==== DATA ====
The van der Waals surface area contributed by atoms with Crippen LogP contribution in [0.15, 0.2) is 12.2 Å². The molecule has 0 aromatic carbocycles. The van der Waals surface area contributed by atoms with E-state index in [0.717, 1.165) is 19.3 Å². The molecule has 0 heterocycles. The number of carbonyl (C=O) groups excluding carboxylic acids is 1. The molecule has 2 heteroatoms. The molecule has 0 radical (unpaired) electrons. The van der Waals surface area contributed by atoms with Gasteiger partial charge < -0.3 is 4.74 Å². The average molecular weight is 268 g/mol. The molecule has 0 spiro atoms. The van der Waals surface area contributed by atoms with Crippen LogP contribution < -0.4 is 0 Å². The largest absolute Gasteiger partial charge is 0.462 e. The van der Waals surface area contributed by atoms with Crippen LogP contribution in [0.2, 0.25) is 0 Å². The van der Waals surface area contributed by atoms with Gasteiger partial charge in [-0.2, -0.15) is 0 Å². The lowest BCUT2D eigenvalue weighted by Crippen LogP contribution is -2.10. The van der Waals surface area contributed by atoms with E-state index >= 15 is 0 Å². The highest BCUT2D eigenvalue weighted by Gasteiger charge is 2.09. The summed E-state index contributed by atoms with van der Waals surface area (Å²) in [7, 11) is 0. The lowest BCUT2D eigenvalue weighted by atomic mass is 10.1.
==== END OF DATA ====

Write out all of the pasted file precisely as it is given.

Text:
The van der Waals surface area contributed by atoms with Crippen LogP contribution in [0.15, 0.2) is 12.2 Å². The molecule has 0 aromatic carbocycles. The van der Waals surface area contributed by atoms with E-state index in [0.717, 1.165) is 19.3 Å². The molecule has 0 heterocycles. The number of carbonyl (C=O) groups excluding carboxylic acids is 1. The molecule has 2 heteroatoms. The molecule has 0 radical (unpaired) electrons. The van der Waals surface area contributed by atoms with Gasteiger partial charge < -0.3 is 4.74 Å². The average molecular weight is 268 g/mol. The molecule has 0 spiro atoms. The van der Waals surface area contributed by atoms with Crippen LogP contribution < -0.4 is 0 Å². The largest absolute Gasteiger partial charge is 0.462 e. The van der Waals surface area contributed by atoms with Crippen LogP contribution in [0.2, 0.25) is 0 Å². The van der Waals surface area contributed by atoms with Gasteiger partial charge in [-0.2, -0.15) is 0 Å². The lowest BCUT2D eigenvalue weighted by Crippen LogP contribution is -2.10. The van der Waals surface area contributed by atoms with E-state index >= 15 is 0 Å². The highest BCUT2D eigenvalue weighted by Gasteiger charge is 2.09. The summed E-state index contributed by atoms with van der Waals surface area (Å²) in [7, 11) is 0. The lowest BCUT2D eigenvalue weighted by atomic mass is 10.1.